24/12/19 – New Drug Approved by FDA
The U.S. Food and Drug Administration (FDA) approved a new use for enzalutamide (Xtandi®) for the treatment of metastatic hormone-sensitive (aka, “castration-sensitive”) prostate cancer (mHSPC).  Enzalutamide has previously been FDA-approved for the treatment of metastatic castration-resistant prostate cancer (mCRPC) and non-metastatic castration-resistant prostate cancer (nmCRPC).
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1/2/18 – Processed food not prostate cancer risk
Over the past few decades, diets in many countries have shifted towards an increase in the consumption of ultra-processed foods: foods generally characterised by their low nutritional quality, higher content of total and saturated fats, added salt and sugar and lower fibre and vitamin density.
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1/1/18 – Socioeconomic status and its effect on cancer outcomes
A study in Sweden has shown that patients with high socioeconomic status (SES) have better cancer outcomes than patients with a low SES when using the national health care system.
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12/12/17 – Advanced Prostate Cancer
In most cases, prostate cancer is cured by surgical removal of the tumour and/or by radiotherapy. However, 20% of patients will need treatment to remove tumour cells but this treatment ceases to be effective after two or three years and the cancer develops further. Once this stage of the disease has been reached, there is no cure. A team headed by Xavier Salvatella, ICREA researcher at the Institute for Research in Biomedicine (IRB Barcelona), has discovered a new avenue through which to attack prostrate cancer cells that have developed drug-resistance.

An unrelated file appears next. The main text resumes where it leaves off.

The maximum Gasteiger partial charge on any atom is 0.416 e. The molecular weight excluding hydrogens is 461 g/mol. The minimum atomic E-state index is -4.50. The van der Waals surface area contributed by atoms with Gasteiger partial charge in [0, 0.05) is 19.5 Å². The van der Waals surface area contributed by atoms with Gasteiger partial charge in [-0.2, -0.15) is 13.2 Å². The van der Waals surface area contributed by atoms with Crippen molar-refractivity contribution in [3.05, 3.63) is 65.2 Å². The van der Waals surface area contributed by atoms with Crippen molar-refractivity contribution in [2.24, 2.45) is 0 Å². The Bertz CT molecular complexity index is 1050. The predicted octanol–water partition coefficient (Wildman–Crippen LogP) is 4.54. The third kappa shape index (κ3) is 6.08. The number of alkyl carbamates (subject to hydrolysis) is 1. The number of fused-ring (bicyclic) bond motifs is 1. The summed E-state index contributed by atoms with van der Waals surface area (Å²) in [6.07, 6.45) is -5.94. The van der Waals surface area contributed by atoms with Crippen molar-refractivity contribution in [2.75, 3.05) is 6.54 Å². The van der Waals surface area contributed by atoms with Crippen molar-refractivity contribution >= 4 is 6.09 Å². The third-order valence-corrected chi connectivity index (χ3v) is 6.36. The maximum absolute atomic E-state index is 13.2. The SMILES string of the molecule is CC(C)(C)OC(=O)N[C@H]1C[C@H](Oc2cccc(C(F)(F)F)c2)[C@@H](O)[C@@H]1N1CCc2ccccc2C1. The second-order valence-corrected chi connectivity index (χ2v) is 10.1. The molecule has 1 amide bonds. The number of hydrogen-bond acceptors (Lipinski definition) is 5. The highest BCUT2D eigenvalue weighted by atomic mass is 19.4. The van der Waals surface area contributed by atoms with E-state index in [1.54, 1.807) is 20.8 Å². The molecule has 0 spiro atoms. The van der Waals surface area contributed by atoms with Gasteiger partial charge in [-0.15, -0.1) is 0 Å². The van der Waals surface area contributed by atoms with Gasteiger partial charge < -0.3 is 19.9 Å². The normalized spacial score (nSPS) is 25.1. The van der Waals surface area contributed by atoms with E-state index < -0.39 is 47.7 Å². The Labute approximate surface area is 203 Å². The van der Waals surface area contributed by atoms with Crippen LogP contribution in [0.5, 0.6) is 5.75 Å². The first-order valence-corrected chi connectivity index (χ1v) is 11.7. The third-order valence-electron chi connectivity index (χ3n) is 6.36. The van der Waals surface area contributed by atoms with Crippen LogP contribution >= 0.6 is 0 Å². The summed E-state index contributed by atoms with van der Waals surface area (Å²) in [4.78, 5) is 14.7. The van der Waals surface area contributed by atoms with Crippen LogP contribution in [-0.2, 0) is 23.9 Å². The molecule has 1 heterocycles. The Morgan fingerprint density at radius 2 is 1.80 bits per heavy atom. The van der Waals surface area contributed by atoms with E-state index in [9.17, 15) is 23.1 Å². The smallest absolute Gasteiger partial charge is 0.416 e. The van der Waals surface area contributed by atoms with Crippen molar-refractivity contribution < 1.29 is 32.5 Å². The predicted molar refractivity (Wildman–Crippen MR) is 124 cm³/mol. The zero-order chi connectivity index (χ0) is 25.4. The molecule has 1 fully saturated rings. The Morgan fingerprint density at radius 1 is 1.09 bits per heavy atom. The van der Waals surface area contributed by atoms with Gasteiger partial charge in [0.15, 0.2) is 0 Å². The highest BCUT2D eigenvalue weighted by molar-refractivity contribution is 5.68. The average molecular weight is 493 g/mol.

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26/9/17 – Hope For Cure
A breakthrough in treatment for prostate cancer could cure thousands of men whose disease was thought to be incurable, research suggests. The Institute of Cancer Research said the findings were a “great leap forward” which could help around 3,000 men a year for whom there would otherwise be little hope. The pioneering study, with The Royal Marsden, found that the highly targeted form of radiotherapy, which shapes radiation beams to tumours, could stop the disease in its tracks.
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7/7/16 – Inherited Genetic Mutations Found
Results from a PCF-funded study reported that ~12% of men with metastatic prostate cancer carry inherited cancer-promoting mutations in DNA repair genes. These findings have important implications for treatment selection and for patients’ families. All men with metastatic prostate cancer are now encouraged to speak with their physician about genetic testing and counseling for male and female family members to assess risk for certain cancers.
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6/7/16 – Genetic test for prostate cancer